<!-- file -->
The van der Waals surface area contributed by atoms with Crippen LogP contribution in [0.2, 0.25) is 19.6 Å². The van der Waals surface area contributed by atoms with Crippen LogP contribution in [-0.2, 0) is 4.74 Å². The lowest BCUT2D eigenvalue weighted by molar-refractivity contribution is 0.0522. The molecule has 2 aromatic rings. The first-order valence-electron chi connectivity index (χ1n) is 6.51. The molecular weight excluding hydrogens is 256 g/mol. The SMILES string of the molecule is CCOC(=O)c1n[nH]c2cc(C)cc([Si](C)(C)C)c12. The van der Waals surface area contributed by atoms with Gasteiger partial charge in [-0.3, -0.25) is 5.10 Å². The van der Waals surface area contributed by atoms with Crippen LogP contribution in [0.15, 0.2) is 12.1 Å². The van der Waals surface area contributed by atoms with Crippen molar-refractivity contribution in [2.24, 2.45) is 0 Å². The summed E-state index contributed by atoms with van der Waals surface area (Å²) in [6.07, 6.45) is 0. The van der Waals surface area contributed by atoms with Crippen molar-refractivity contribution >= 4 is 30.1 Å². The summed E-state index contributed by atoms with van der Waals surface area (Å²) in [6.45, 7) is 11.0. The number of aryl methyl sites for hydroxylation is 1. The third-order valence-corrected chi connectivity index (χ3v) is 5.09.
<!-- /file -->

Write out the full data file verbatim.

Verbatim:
The van der Waals surface area contributed by atoms with Crippen LogP contribution in [0.2, 0.25) is 19.6 Å². The van der Waals surface area contributed by atoms with Crippen LogP contribution in [-0.2, 0) is 4.74 Å². The lowest BCUT2D eigenvalue weighted by molar-refractivity contribution is 0.0522. The molecule has 2 aromatic rings. The first-order valence-electron chi connectivity index (χ1n) is 6.51. The molecular weight excluding hydrogens is 256 g/mol. The SMILES string of the molecule is CCOC(=O)c1n[nH]c2cc(C)cc([Si](C)(C)C)c12. The van der Waals surface area contributed by atoms with Gasteiger partial charge in [-0.3, -0.25) is 5.10 Å². The van der Waals surface area contributed by atoms with Crippen LogP contribution in [0.15, 0.2) is 12.1 Å². The van der Waals surface area contributed by atoms with Crippen molar-refractivity contribution in [2.24, 2.45) is 0 Å². The summed E-state index contributed by atoms with van der Waals surface area (Å²) in [6.07, 6.45) is 0. The van der Waals surface area contributed by atoms with Crippen molar-refractivity contribution >= 4 is 30.1 Å². The summed E-state index contributed by atoms with van der Waals surface area (Å²) in [6.45, 7) is 11.0. The number of aryl methyl sites for hydroxylation is 1. The third-order valence-corrected chi connectivity index (χ3v) is 5.09.